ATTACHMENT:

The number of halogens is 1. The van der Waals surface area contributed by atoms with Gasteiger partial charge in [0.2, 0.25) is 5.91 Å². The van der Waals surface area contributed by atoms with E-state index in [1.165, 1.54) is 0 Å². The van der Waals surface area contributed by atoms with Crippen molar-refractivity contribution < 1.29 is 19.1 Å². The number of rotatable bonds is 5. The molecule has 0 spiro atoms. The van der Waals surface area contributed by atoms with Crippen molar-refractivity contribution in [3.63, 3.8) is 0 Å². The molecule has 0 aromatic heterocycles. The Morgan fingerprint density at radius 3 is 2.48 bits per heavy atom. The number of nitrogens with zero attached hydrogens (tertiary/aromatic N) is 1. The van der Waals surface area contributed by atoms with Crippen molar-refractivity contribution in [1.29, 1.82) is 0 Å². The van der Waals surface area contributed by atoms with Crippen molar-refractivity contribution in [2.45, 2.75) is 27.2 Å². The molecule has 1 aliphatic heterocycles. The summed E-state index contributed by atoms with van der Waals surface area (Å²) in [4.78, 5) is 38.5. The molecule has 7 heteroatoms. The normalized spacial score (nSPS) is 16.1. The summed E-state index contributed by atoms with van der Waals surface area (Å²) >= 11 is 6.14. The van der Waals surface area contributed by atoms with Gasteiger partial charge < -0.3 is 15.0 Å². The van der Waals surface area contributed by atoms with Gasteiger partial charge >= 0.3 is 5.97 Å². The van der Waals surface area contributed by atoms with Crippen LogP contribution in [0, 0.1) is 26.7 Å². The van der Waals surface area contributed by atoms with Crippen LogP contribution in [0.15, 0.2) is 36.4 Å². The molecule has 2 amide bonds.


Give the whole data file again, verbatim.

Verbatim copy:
The number of halogens is 1. The van der Waals surface area contributed by atoms with Gasteiger partial charge in [0.2, 0.25) is 5.91 Å². The van der Waals surface area contributed by atoms with E-state index in [1.165, 1.54) is 0 Å². The van der Waals surface area contributed by atoms with Crippen molar-refractivity contribution < 1.29 is 19.1 Å². The number of rotatable bonds is 5. The molecule has 0 spiro atoms. The van der Waals surface area contributed by atoms with Crippen molar-refractivity contribution in [3.63, 3.8) is 0 Å². The molecule has 0 aromatic heterocycles. The Morgan fingerprint density at radius 3 is 2.48 bits per heavy atom. The number of nitrogens with zero attached hydrogens (tertiary/aromatic N) is 1. The van der Waals surface area contributed by atoms with Crippen molar-refractivity contribution in [1.29, 1.82) is 0 Å². The van der Waals surface area contributed by atoms with Crippen molar-refractivity contribution in [2.45, 2.75) is 27.2 Å². The molecule has 1 aliphatic heterocycles. The summed E-state index contributed by atoms with van der Waals surface area (Å²) in [4.78, 5) is 38.5. The molecule has 7 heteroatoms. The normalized spacial score (nSPS) is 16.1. The summed E-state index contributed by atoms with van der Waals surface area (Å²) >= 11 is 6.14. The van der Waals surface area contributed by atoms with Gasteiger partial charge < -0.3 is 15.0 Å². The van der Waals surface area contributed by atoms with Gasteiger partial charge >= 0.3 is 5.97 Å². The van der Waals surface area contributed by atoms with Crippen LogP contribution in [0, 0.1) is 26.7 Å². The van der Waals surface area contributed by atoms with Crippen LogP contribution in [0.15, 0.2) is 36.4 Å². The molecule has 2 amide bonds.